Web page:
Trying to Conceive After Loss
Experts you'll learn from
When to Try Again
The decision of when to start trying to conceive again has two aspects to it. The first is the medical side, and the other side is the personal and emotional readiness.
From a medical standpoint, it’s important that the body has returned to its pre-pregnancy state. This requires two things. The first requirement is for pregnancy hormone levels to fall to the pre-pregnancy levels, and the second requirement is for the uterus to fully recover and to ensure that there's no remaining pregnancy tissue present inside the uterus.
From a personal and emotional standpoint, some patients find it most helpful to move forward and try to conceive again, to put the chapter behind them, and to have a successful pregnancy.
For others though, they need time to grieve, to heal and recover, and they'll want additional time before they get pregnant again.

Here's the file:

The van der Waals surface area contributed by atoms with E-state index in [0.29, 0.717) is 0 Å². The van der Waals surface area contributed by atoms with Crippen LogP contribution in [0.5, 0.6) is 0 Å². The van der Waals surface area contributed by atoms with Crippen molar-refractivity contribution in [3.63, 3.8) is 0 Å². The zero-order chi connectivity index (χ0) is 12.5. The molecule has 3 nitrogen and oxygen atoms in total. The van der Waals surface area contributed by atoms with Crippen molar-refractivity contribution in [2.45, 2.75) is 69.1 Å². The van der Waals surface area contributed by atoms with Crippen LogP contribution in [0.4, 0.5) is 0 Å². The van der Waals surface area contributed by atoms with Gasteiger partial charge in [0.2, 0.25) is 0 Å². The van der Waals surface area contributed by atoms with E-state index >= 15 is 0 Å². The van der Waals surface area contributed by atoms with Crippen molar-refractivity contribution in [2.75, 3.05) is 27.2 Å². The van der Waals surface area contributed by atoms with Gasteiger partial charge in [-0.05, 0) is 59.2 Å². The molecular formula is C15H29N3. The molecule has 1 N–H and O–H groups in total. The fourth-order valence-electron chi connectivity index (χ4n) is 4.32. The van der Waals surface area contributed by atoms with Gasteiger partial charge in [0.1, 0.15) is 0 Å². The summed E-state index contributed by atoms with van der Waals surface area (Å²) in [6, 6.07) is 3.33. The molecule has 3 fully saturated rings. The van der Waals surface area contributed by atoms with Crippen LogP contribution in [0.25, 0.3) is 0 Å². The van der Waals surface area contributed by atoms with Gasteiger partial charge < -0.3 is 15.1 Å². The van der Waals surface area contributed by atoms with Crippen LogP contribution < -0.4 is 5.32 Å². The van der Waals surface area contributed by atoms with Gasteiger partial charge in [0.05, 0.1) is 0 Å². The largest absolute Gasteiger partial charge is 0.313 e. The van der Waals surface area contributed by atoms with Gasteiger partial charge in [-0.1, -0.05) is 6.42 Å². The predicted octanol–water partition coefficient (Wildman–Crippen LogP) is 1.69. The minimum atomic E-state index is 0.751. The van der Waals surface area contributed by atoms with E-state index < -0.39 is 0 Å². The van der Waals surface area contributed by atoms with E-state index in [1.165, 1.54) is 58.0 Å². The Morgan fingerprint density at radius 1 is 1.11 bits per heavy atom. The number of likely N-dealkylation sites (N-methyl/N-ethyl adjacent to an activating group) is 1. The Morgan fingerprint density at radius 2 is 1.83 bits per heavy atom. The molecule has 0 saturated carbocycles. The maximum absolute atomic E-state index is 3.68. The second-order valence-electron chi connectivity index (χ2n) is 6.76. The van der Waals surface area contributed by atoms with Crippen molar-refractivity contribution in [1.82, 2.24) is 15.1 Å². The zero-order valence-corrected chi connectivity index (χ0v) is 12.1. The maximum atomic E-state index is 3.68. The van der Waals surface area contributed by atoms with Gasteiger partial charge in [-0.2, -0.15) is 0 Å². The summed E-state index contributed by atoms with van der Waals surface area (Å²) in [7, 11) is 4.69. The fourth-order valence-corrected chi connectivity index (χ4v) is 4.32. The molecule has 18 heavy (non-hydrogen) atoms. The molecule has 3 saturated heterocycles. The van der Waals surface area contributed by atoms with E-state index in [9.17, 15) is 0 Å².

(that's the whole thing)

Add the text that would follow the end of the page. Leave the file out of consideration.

In the past, there was a notion that a waiting period of a year or six months after a pregnancy loss was needed before trying again. The actual time depends partly on how far along the pregnancy was when the loss occurred. The second factor is how quickly the pregnancy resolved itself. In a case of chemical pregnancy (where a woman might have had a positive pregnancy test either on a urine test or on a blood test but not seen on an ultrasound), a person could try to conceive again the following month because hCG levels will likely return to pre-pregnancy levels very quickly.
On the other hand, in cases where the pregnancy was much further along, let's say close to nine or 10 weeks, it could take several months until the pregnancy levels have completely fallen and the uterus has completely returned to its pre-pregnancy state.
There was one study showing those who tried to conceive in a short interval of time, within three months, had a higher likelihood of a successful pregnancy than if they waited more than three months. But this wasn't a particularly well-controlled study.
At a practical level, and in light of this data, once cleared medically, making sure a person is emotionally and psychologically ready to begin trying again is the most important thing.